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C.I.O.S. XXIII-14. Turbine Engine Activities at Ernst Heinkel Aktiengesellschaft. [Price 6s. 0d.] Reports on German Science Although not very large this is an extremely interesting report, since it traces the history of the Heinkel-Hirth engines during the ten years of their development. The types are illustrated by and Industry numerous sectioned drawings and half-tone illustrations, the latter being of limited value The following is a further selection of industrial reports of aeronautical interest that have so far been issued because of the very poor reproduction common to by the Combined Intelligence Objectives Sub-Committee and the British Intelligence Objectives Sub-Committee. these reports. In this respect the slightly better The reports are available at the major Public Libraries, Universities, Professional and Scientific Institutions and photographs of components in C.I.O.S. XXI-5 the Trade Associations concerned. A limited number of copies is available for public sale, and obtainable from are of help in obtaining a picture of the final H.M. Stationery Office at the prices stated. In order to assist readers to decide whether a particular report will be engine. of interest, a brief indication of the contents follows each title. Further selections will appear in 'Aircraft Engineering' from time to time. The earliest engine, the He S3b which was flown on August 27th, 1939, in the He 178, had B.I.O.S. Final Report No. 35. Report on Visit to B.I.O.S. Final Report No. 321. Steel Pro- an axial 'flow inducer' followed by a radial com Daimler-Benz A.G. at Stuttgart-Unterturkheim. pellor Blade Development at V.D.M., Hamburg. pressor. This general scheme was followed until [Price 3s. 0d.] [Price 1s. 6d.] the experimental He S11 (or 109-011 A-O) series A short, illustrated report on hollow steel which had the flow inducer followed by a diagonal This report is a concise analysis of production blades developed in 1943-44 when a light-alloy flow impeller and three axial stages. A very full during the war years at the eleven factories mak shortage was anticipated, but production was description is given of this final engine, together ing Daimler-Benz engines. The output in 1944 never put in hand. Plain hollow shells, blades with data for the variants of the series. was 28,669 compared with 3,681 in 1939. The with built-on leading and trailing edges and In addition to the main line of development effects of shortages (steel and small forgings were partially solid were tested—the latter proving a there was also a projected axial-flow scries and the most critical) and bomb damage are given. failure. Flw 1604, a chrome-manganese-vanadium ducted-fan piston engines that were of some German authorities interviewed were of opinion steel joined by 'Arccaton' welding was used on interest. A full history of the Heinkel-Hirth work that if engine factories had been attacked more all types. and a complete report on the He S11 is available than airframe ones the damage would have had in German. a more far-reaching effect, but in 1944 the engine B.I.O.S. Final Report No. 339. Visits to factories were dispersed underground causing a Targets connected with the German Plywood and drop in output. Wood Aircraft Industry. [Price 1s. 0d.] C.I.O.S. XXXII-66. Deutsche Forschungsanst- An unhelpful report on work at three small alt für Segelflug, Ainring. [Price 18s. 0d.] B.I.O.S. Final Report No. 272. Some Aspects of establishments. The D.F.S., Ainring, was an establishment German Work on High Temperature Materials. engaged in all forms of aerodynamic research, B.I.O.S. Final Report No. 361. Non-Metallic [Price 1s. 0d.] not glider flight alone. This report deals exten Materials for Aircraft: Visits to Research Estab sively with the work carried out, but its value is A brief account of an interview with Dr. Max lishments in Germany. [Price 4s. 6d.] limited because the translations are poor and Bentele, of Hirth Motoren Werke; Richard The misleading title covers seven reports on typing errors arc frequent. Walther of Montenwerke Walther, and Dr. the following visits: the Institute for Fuel Re At the D.F.S. gliders were used for the testing Schütte, assistant to Prof. Sorensen of M.A.N. search, D.V.L.; the Institute for Fuels and of airborne equipment free from vibration and on materials for turbine blades and combustion Lubricants, Oberlaugenstadt; the Institute of for meteorology. Particular attention was paid to chambers. Various ceramics, ceramic coatings Thermodynamics, D.V.L.; Institute of Chemical for metals, and metals are discussed in some de high-altitude gliding (11,400 m. was reached in Technology at the Technical High School, tail. An illustration shows the processing of hol 1940) and it was expected that 20,000 m. was Munich; the Institute of Materials Research, low turbine blades from a Krupp steel with a feasible. A special pressure-cabin sailplane was D.V.L.; the Institute for Plastics and Paint chemical composition of C 0·11 per cent, Cr 13 under development. Research of the Technical High School, Berlin; per cent, Mn 17 per cent, V 0·8 per cent, N Experiments in towing were extensive. Good and a porcelain factory at Kronach. 0·28 per cent, Fe A. results were achieved with 'rigid' towing by a short The reports are brief, but clearly presented and coupling for safe blind towing. Later experiments a very full bibliography is appended. The proper- • included the coupling and uncoupling' of aircraft B.I.O.S. Final Report N. 283. Precision ties of fuels and lubricants are the main items, in flight, which was also successful. Suggestions Machine Tools and Gauges. [Price 1s. 6d.] together with some notes on materials and were made for a long-range bomber towing a A brief report on the products of Friedrich paints. fighter, and tests were made on a Me 262 towing Deckel, Munich; Ultra-PrazisionswerkG.M.B.H. B.I.O.S. Final Report No. 365. German Air a small wing capable of carrying fuel or bombs. Aschaffenburg; Adam Opel, Russelsheim; and Composite aircraft were also studied; one of the craft Paints. [Price 4s. 6d.] Ernst Grob, Munich. The P.F.S.3 optical form tests being the flying of a Fw Stoesser mounted A detailed report on a visit made at the end grinding machine and the Pee-Wee thread-rolling on a D.F.S. 230 glider—this led to the Ju 88/ of 1945 to many German paint firms which gives machine arc recommended for study. Fw 190 composite. Another method was the a very comprehensive survey of German dopes, towing of a glider above the aeroplane to give paints and sealing compounds. Formulae are B.I.O.S. Final Report No. 292. German Air extra lift for take-off. included. craft Development as Applicable to Civil Trans A great deal of work was carried out on port. [Price 1s. 6d.] B.I.O.S. Final Report No. 376. Recovery of diffusers and ram jets, including the testing of the Aluminium Alloys from Aircraft Scraps. [Price Notes on visits made on behalf of B.O.A.C. to original Schmidt-Argus unit for the V-1. The 8s. 0d.] Arado, Hanover; Blohm and Voss, Hamburg; translation of a report by Dr. Sanger on the use A detailed analysis of German scrap recovery and Messerschmitt, Augsburg. Only the two of coal in athodyds is interesting. Some results, methods complete with costings and illustrations latter factories yielded points of interest. The with illustrations, of the testing of Lorin ducts is of equipment. Comparison is made with British ground handling equipment for large flying boats given which include the flight testing of a 1 m. methods and it is pointed out that while we early (which is illustrated by poorly reproduced photo dia. duct mounted on a Do. 217. developed a careful system for the refining of graphs) is of interest. The views of designers arc Other work of the D.F.S. included investigation high-grade scrap the Germans only developed given: those relating to the Bu. 238 hull bottom of instruments for the control of pilotless air somewhat makeshift methods when their supplies design, and the Me 1107P are of interest. craft, blind-landing systems, infra-red intercep of raw material appeared to be in danger late in tion gear, etc., together with tests on surface the war. B.I.O.S. Final Report No. 316. German Light roughness and laminar flow. The whole field was Alloy Foundry Industry. [Price 2s. 0d.] very wide, but only an indication of the many C.I.O.S. No. IV-7 and V-16. Aircraft—Paris facets can be gained from this report because it is Zone. [Price 2s. 6d.] A short report on the major light alloy found so badly presented, being ambiguous and repeti This short report is mainly of historical interest, ries which outlines methods and results. In tive to a degree. general, equipment and processes were not out since it lists the aeroplanes built by French com standing, but the laboratory equipment for panies and except for notes on the FW 300A, the metallurgical control and X-ray examination He 274 and an air-discharge high-lift device pro F.I.A.T. Final Report No. 676. German was better than in Britain. posed for the Me 109 contains little that is not Scientific Literature Published During the War. common knowledge. [Price 10s. 6d.] B.I.O.S. Final Report No. 317. German Glass C.I.O.S. XXI-5. Heinkel-Hirth TL Gas Tur This is a bibliography, together with some Manufacture as Applied to Lumination with bine Engine. [Price 2s. 0d.] abstracts, prepared by the U.S. Army Signal Particular Reference to Aviation Lighting. [Price This is a short, but carefully prepared, descrip Corps of some 600 books on electricity, electrical 4s. 6d.] tion of the Heinkel-Hirth engine from an incom communications, photography, meteorology, A fairly detailed report covering the production plete set of components. The engine is most physics, chemistry and engineering published of lighthouse glass and German aerodrome equip unusual, both in the form of the compressor and since 1939. All publications of Julius Springer ment. There appeared to have been little or no the combustion chamber. There arc good photo over that period are listed and a number of books progress during the war. graphs of a number of the major components. on electronics are reviewed. Aircraft Engineering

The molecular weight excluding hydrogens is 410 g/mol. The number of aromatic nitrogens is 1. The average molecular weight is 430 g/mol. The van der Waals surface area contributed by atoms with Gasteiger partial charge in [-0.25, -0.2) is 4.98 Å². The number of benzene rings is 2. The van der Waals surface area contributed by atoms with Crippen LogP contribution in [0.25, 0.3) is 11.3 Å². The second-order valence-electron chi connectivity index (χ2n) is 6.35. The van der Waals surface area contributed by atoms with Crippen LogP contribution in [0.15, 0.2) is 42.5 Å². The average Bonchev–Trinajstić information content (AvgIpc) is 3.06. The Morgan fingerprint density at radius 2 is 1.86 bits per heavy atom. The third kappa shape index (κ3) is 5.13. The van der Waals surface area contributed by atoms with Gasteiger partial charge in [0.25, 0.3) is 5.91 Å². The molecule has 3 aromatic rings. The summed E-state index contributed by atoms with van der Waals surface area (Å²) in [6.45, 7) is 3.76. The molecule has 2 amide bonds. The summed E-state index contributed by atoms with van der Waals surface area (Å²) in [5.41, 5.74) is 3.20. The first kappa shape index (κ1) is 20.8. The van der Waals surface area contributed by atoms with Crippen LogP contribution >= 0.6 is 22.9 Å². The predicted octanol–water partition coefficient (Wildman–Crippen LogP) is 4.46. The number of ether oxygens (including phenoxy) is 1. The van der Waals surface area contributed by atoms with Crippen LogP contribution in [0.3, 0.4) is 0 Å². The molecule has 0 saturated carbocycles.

Aircraft Engineering and Aerospace Technology – Emerald Publishing
Published: Mar 1, 1947